Amit Langote



Tags:   postgresql    india    expat    japan    coffee   
Category:   Interviews   
Interviewed by: Andreas Scherbaum

PostgreSQL is the World’s most advanced Open Source Relational Database. The interview series “PostgreSQL Person of the Week” presents the people who make the project what it is today. Read all interviews here.

Please tell us about yourself, and where you are from.

Originally from India, I now live in Tokyo, Japan and have for the last few years. I am married and have a toddler daughter. I joined EDB earlier this year and before that I worked at NTT OSS Center since arriving in Tokyo. I have mostly worked on PostgreSQL in my professional life and most of it with the folks of the open source community developing it.

Amit Langote

Amit Langote

How do you spend your free time? What are your hobbies?

I like to roam with my family in the seemingly infinite maze that is the streets of Tokyo, mostly on foot but recently quite a bit on bicycle too, stopping by parks and cafes along the way. I enjoy making and drinking coffee at home. When sitting at home or outside, I like to read articles on my smartphone, email newsletters, and occasionally even books.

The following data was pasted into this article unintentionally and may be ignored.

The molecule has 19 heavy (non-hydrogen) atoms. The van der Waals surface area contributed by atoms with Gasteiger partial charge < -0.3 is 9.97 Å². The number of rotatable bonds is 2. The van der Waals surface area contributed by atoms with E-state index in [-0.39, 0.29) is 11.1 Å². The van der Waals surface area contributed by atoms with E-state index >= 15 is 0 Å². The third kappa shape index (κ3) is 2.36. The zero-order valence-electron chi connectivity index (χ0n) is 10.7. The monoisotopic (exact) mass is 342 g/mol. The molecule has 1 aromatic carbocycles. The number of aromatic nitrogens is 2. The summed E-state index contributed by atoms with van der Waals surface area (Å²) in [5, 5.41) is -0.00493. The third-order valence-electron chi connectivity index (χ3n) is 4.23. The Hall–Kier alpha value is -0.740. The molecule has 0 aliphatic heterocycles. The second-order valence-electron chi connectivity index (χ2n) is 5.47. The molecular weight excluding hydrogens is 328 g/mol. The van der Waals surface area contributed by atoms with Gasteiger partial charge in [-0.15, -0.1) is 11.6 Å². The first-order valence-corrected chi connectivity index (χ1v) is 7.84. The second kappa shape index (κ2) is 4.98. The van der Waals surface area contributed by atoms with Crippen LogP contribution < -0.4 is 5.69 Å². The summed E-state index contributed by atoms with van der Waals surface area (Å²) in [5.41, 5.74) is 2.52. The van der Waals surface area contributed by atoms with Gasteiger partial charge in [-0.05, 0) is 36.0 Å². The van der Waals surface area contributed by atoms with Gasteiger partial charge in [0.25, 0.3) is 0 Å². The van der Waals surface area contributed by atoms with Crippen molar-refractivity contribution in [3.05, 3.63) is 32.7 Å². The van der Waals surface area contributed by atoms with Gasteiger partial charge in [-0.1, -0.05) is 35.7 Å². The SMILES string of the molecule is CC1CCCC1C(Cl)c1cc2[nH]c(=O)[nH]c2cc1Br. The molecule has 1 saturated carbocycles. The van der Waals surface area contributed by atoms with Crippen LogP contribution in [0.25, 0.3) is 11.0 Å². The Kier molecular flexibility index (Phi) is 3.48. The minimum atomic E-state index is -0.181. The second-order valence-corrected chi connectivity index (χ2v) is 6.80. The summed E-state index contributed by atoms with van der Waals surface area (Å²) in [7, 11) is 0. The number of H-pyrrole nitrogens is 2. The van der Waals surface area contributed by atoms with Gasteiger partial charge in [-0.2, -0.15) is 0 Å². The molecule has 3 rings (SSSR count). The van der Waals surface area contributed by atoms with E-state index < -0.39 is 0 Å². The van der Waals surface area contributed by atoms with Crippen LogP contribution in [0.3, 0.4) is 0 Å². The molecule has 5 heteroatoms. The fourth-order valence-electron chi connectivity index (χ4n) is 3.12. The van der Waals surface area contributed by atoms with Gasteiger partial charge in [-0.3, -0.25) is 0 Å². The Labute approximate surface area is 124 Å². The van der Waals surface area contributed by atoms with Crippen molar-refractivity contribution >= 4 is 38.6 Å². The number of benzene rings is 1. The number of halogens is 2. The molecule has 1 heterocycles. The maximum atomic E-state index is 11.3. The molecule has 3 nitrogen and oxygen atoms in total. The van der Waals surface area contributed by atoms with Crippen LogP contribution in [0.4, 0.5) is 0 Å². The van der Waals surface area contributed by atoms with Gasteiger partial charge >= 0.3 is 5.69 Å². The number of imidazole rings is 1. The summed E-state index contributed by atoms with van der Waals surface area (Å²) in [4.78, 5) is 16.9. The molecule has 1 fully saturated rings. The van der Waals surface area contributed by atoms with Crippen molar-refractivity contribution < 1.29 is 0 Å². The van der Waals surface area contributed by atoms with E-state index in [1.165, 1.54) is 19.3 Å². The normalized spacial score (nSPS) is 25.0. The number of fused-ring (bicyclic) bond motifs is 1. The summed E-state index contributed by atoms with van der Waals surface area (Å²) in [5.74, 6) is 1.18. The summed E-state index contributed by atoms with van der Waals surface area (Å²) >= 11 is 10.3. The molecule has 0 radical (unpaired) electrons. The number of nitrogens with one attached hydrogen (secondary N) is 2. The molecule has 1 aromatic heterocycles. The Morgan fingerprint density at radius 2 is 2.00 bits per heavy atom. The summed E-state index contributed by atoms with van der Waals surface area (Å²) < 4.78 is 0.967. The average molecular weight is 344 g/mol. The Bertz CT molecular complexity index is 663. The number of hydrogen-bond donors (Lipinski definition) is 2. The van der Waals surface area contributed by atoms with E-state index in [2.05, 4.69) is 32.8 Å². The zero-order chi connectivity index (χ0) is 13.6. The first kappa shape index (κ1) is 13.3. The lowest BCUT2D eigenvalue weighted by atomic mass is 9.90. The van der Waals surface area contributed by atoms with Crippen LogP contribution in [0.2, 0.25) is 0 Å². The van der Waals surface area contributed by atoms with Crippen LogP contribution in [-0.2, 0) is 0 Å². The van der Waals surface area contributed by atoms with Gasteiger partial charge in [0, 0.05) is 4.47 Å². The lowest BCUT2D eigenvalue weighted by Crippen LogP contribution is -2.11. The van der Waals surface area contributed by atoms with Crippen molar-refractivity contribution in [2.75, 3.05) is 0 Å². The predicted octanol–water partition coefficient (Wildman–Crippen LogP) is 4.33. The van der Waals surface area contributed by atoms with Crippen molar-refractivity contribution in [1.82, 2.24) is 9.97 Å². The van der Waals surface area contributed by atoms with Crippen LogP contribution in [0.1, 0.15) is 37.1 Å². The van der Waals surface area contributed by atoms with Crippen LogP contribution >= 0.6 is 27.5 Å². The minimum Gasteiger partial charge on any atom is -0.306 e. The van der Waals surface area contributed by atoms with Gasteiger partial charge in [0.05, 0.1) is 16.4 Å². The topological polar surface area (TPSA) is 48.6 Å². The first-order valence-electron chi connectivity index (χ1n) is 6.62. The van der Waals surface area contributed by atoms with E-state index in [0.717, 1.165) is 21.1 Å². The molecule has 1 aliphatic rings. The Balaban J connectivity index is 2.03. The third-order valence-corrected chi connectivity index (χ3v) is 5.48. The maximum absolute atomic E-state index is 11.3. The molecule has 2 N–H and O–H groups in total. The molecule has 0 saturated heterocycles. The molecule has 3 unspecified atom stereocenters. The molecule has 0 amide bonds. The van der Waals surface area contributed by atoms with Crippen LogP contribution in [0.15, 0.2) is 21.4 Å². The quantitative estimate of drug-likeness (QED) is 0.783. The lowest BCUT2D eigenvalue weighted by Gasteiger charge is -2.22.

Any Social Media channels of yours we should be aware of?

Any favorite movie, or show?

I have liked the movies by Richard Linklater, David Lynch, Terrence Malick, Coen Brothers, and many others. As for TV shows: Seinfeld, Breaking Bad, The Office (both), Six Feet Under, Fargo (one with Lorne Malvo!), and many others.

How would your ideal weekend look like?

Going out to roam, maybe meet a friend for chitchat. Or just sit and relax at home with the family.

What’s still on your bucket list?

See Earth from space, standing on Mars, that sort of thing. :)

What is the best advice you ever got?

A manager in the first company I joined asked me to stick with the group slated to work on PostgreSQL in the team of freshly-out-of-school engineers gathered to work on various open source software.

When did you start using PostgreSQL, and why?

It was in the summer of 2012. I had just joined a team of folks that my first company had gathered to establish a center for support and development of open source infrastructure and middleware software.

Do you remember which version of PostgreSQL you started with?

Think it was 9.2.

Yes, I went to a university in Pune, India, majoring in computer science and engineering. I think it does somewhat help that I studied courses about computer architecture, algorithms, data structures, etc. Although in retrospect, it would’ve helped even more if I had actually joined some open source software community to exercise that knowledge in the real world.